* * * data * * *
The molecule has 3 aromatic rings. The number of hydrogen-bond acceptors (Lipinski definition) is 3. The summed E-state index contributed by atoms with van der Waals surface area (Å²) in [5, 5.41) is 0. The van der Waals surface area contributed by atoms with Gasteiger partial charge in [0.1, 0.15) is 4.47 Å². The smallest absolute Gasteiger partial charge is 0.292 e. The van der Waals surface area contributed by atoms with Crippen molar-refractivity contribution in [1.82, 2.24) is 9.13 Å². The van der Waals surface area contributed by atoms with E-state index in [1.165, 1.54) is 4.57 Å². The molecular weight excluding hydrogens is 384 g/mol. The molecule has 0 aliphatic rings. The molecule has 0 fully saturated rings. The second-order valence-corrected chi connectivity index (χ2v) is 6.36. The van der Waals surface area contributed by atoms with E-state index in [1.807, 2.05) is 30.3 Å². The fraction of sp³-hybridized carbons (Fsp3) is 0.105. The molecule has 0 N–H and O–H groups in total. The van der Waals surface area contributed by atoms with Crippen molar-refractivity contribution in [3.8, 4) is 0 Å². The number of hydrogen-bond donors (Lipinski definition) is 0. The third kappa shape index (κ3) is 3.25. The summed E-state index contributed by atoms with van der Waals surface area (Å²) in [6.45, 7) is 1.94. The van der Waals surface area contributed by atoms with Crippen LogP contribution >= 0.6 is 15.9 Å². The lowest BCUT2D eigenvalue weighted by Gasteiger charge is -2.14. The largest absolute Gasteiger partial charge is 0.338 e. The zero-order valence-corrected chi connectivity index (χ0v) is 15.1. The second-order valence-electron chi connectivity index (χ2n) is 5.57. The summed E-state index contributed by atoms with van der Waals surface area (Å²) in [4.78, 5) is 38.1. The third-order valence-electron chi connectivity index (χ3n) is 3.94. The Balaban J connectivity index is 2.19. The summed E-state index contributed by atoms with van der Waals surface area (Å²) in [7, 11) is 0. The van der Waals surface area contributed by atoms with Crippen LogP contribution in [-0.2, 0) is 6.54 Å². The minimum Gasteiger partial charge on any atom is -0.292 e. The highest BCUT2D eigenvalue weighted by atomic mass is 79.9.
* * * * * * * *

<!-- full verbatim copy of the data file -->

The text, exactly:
The molecule has 3 aromatic rings. The number of hydrogen-bond acceptors (Lipinski definition) is 3. The summed E-state index contributed by atoms with van der Waals surface area (Å²) in [5, 5.41) is 0. The van der Waals surface area contributed by atoms with Gasteiger partial charge in [0.1, 0.15) is 4.47 Å². The smallest absolute Gasteiger partial charge is 0.292 e. The van der Waals surface area contributed by atoms with Crippen molar-refractivity contribution in [1.82, 2.24) is 9.13 Å². The van der Waals surface area contributed by atoms with E-state index in [1.165, 1.54) is 4.57 Å². The molecular weight excluding hydrogens is 384 g/mol. The molecule has 0 aliphatic rings. The molecule has 0 fully saturated rings. The second-order valence-corrected chi connectivity index (χ2v) is 6.36. The van der Waals surface area contributed by atoms with E-state index in [1.807, 2.05) is 30.3 Å². The fraction of sp³-hybridized carbons (Fsp3) is 0.105. The molecule has 0 N–H and O–H groups in total. The van der Waals surface area contributed by atoms with Crippen molar-refractivity contribution in [3.8, 4) is 0 Å². The number of hydrogen-bond donors (Lipinski definition) is 0. The third kappa shape index (κ3) is 3.25. The summed E-state index contributed by atoms with van der Waals surface area (Å²) in [6.45, 7) is 1.94. The van der Waals surface area contributed by atoms with Crippen LogP contribution >= 0.6 is 15.9 Å². The lowest BCUT2D eigenvalue weighted by Gasteiger charge is -2.14. The largest absolute Gasteiger partial charge is 0.338 e. The zero-order valence-corrected chi connectivity index (χ0v) is 15.1. The second-order valence-electron chi connectivity index (χ2n) is 5.57. The summed E-state index contributed by atoms with van der Waals surface area (Å²) in [4.78, 5) is 38.1. The third-order valence-electron chi connectivity index (χ3n) is 3.94. The Balaban J connectivity index is 2.19. The summed E-state index contributed by atoms with van der Waals surface area (Å²) in [7, 11) is 0. The van der Waals surface area contributed by atoms with Crippen LogP contribution in [-0.2, 0) is 6.54 Å². The minimum Gasteiger partial charge on any atom is -0.292 e. The highest BCUT2D eigenvalue weighted by atomic mass is 79.9.